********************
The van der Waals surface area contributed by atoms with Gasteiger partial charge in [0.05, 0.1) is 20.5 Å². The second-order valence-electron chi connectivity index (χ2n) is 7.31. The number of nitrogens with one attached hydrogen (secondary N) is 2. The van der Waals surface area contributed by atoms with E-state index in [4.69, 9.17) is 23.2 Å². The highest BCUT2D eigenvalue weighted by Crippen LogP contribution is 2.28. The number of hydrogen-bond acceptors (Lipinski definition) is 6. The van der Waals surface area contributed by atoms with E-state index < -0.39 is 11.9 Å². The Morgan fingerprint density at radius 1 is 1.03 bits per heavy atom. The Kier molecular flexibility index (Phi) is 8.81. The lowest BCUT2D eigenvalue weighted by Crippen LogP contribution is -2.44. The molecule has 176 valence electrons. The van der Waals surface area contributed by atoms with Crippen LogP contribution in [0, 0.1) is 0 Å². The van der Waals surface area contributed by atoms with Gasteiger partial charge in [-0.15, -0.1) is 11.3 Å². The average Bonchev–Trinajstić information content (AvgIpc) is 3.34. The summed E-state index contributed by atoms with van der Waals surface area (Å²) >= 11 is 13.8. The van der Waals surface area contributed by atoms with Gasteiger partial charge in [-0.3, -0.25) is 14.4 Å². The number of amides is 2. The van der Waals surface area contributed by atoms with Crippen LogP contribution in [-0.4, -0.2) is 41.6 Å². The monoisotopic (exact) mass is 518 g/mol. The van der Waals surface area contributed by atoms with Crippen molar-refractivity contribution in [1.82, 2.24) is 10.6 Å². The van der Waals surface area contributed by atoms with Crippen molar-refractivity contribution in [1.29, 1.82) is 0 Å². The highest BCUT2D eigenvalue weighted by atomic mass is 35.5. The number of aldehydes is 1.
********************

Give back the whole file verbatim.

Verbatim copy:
The van der Waals surface area contributed by atoms with Gasteiger partial charge in [0.05, 0.1) is 20.5 Å². The second-order valence-electron chi connectivity index (χ2n) is 7.31. The number of nitrogens with one attached hydrogen (secondary N) is 2. The van der Waals surface area contributed by atoms with E-state index in [4.69, 9.17) is 23.2 Å². The highest BCUT2D eigenvalue weighted by Crippen LogP contribution is 2.28. The number of hydrogen-bond acceptors (Lipinski definition) is 6. The van der Waals surface area contributed by atoms with E-state index < -0.39 is 11.9 Å². The Morgan fingerprint density at radius 1 is 1.03 bits per heavy atom. The Kier molecular flexibility index (Phi) is 8.81. The lowest BCUT2D eigenvalue weighted by Crippen LogP contribution is -2.44. The molecule has 176 valence electrons. The van der Waals surface area contributed by atoms with Crippen LogP contribution in [0, 0.1) is 0 Å². The van der Waals surface area contributed by atoms with Gasteiger partial charge in [-0.15, -0.1) is 11.3 Å². The average Bonchev–Trinajstić information content (AvgIpc) is 3.34. The summed E-state index contributed by atoms with van der Waals surface area (Å²) >= 11 is 13.8. The van der Waals surface area contributed by atoms with Gasteiger partial charge in [-0.3, -0.25) is 14.4 Å². The number of amides is 2. The van der Waals surface area contributed by atoms with Crippen LogP contribution in [-0.4, -0.2) is 41.6 Å². The monoisotopic (exact) mass is 518 g/mol. The van der Waals surface area contributed by atoms with Crippen molar-refractivity contribution in [1.82, 2.24) is 10.6 Å². The van der Waals surface area contributed by atoms with Crippen molar-refractivity contribution in [1.29, 1.82) is 0 Å². The highest BCUT2D eigenvalue weighted by atomic mass is 35.5. The number of aldehydes is 1.